Tata & Howard provides on-call engineering services for water, wastewater, and energy related projects for the City of Flagstaff, Arizona. Several options for replacement of the blowers were evaluated and presented to the City in a report that recommended the installation of appropriately sized turbo blowers and upgrading the controls logic to automate dissolved oxygen controls.
The City had been experiencing long term maintenance issues with the existing biogas piping at the Wildcat Wastewater Reclamation Facility. The piping to the co-generator was not providing an adequate supply of gas from the digesters which, if operating, could save the City approximately $200,000 in annual power costs. The goals of this project were the restoration of the ability to run the generator on biogas, utilize the heat generated by the sludge digestion process to further reduce energy costs, reduce maintenance time to operate the biogas system, and have a positive impact on the environment, since methane is one of the most potent greenhouse gases.
In addition, Tata & Howard conducted an energy efficiency study on the aeration blowers and pumps at two treatment plants. Pumping systems had efficiencies as low as 20%. Pumps and blowers were oversized to meet peak and future demands but not efficient at low flows or off peak flows. The testing showed that modifications to these systems had the potential to save the City approximately $250,000 in annual electrical costs and $445,000 in APS rebate funds for the modifications.
While these three case studies are all extremely different projects, the goals are the same: increased energy efficiency, greener operations, and sustainability, all while meeting project objectives, budgets, and deadlines. Increasing energy efficiency in water and wastewater treatment is no longer optional; rather, it is a necessity to remain operational by meeting both budgetary and sustainability objectives. By incorporating innovative thinking and tailored methodologies into rehabilitation and repair projects, water and wastewater systems can ensure sustainable operations and a greener environment while protecting our world’s most precious resource for generations to come.
Seasoned water and wastewater expert enhances and expands key service offerings in the southwest for growing environmental firm
Tata & Howard, Inc. is pleased to announce that Jerald A. Postema has joined the firm as Client Service Specialist. Mr. Postema brings over 44 years of water and wastewater operations and management experience to the team and will lead the firm’s business development efforts in the southwest. He is working out of the company’s Goodyear, Arizona office.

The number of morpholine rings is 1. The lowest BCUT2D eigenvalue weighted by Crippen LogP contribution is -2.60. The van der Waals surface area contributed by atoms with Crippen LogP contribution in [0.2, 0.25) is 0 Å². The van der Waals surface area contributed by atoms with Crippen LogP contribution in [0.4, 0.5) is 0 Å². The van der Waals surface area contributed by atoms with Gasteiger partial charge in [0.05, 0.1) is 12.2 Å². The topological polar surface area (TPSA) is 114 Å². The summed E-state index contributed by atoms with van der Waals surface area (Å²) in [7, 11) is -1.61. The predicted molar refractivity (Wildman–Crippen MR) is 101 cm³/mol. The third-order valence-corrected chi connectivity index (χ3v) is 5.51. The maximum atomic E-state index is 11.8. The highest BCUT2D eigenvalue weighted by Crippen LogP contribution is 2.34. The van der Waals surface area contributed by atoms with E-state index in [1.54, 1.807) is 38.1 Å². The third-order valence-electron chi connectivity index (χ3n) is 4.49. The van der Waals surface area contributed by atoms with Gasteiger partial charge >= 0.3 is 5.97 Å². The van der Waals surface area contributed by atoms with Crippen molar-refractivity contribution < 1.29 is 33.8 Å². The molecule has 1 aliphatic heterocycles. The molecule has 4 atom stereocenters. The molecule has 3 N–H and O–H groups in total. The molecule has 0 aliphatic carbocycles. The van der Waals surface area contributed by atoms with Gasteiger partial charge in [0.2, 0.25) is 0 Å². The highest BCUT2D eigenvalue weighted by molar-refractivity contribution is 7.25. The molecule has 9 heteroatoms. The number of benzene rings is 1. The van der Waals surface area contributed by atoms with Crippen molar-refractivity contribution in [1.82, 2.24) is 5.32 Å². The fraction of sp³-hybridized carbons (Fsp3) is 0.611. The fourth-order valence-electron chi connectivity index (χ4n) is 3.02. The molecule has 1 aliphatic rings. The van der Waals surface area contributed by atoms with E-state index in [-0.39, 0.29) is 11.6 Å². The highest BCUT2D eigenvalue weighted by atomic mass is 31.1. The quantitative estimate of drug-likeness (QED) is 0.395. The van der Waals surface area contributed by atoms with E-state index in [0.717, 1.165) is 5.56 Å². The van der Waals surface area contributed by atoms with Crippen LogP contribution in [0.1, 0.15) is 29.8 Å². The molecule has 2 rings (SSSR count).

“I am thrilled to join the Tata & Howard team to help grow the firm’s presence in Arizona,” commented Postema. “In the past, I have worked with Tata & Howard as a client, and therefore know first-hand the technical quality and innovation that they bring to the table, and the exceptional client care they provide. I am excited to bring this exemplary level of service and commitment to water and wastewater systems in the southwest.”
“Jerry is a key addition to the Tata & Howard team,” stated Karen L. Gracey, P.E., Co-President of Tata & Howard. “His wealth of experience with the business and management side of water and wastewater operations strengthens our innovative Business Practice Evaluation services. The demand for these services led us to search for someone with an extensive water and wastewater business and operational background who would embrace our culture of innovation and service, and we feel extremely fortunate that we were able to find someone with such unparalleled credentials and integrity as Jerry.”
Mr. Postema holds licenses in the State of Arizona for Water Distribution Systems, Classification 4; Water Treatment Systems, Classification 4; Wastewater Collections, Classification 2; and Wastewater Treatment, Classification 2. Prior to joining Tata & Howard, Mr. Postema served as Public Works Director for the City of Tualatin, Oregon, Environmental Services Manager for the City of Goodyear, Arizona, Public Works Director for the City of Grandville, Michigan, and Administrative Services Officer for the City of Grand Rapids, Michigan. In addition to his extensive water and wastewater operations and management experience, Mr. Postema received the AWWA Silver Drop Award and the Michigan Section AWWA Edward Dunbar Rich Service Award, has served as Vice Chairman of Grand Haven Area Wide Recreation, Chair of the Public Awareness Committee, Grand Haven Township Parks Board, and Ambucs Hospital Equipment, Board Member of the Grandville Parks and Recreation Department, and Member of the Northwest Ottawa Water Executive Committee, the Grand Haven/Spring Lake Wastewater Authority, the Ottawa County Townships/Road Commission Planning Organization, and the Grand Haven Township Bicycle Path Committee. He is currently a member of the AZWater Distribution Committee, AZWater Wastewater Treatment Committee, American Water Works Association, Water Environment Federation, American Society for Public Administration, and American Public Works Association.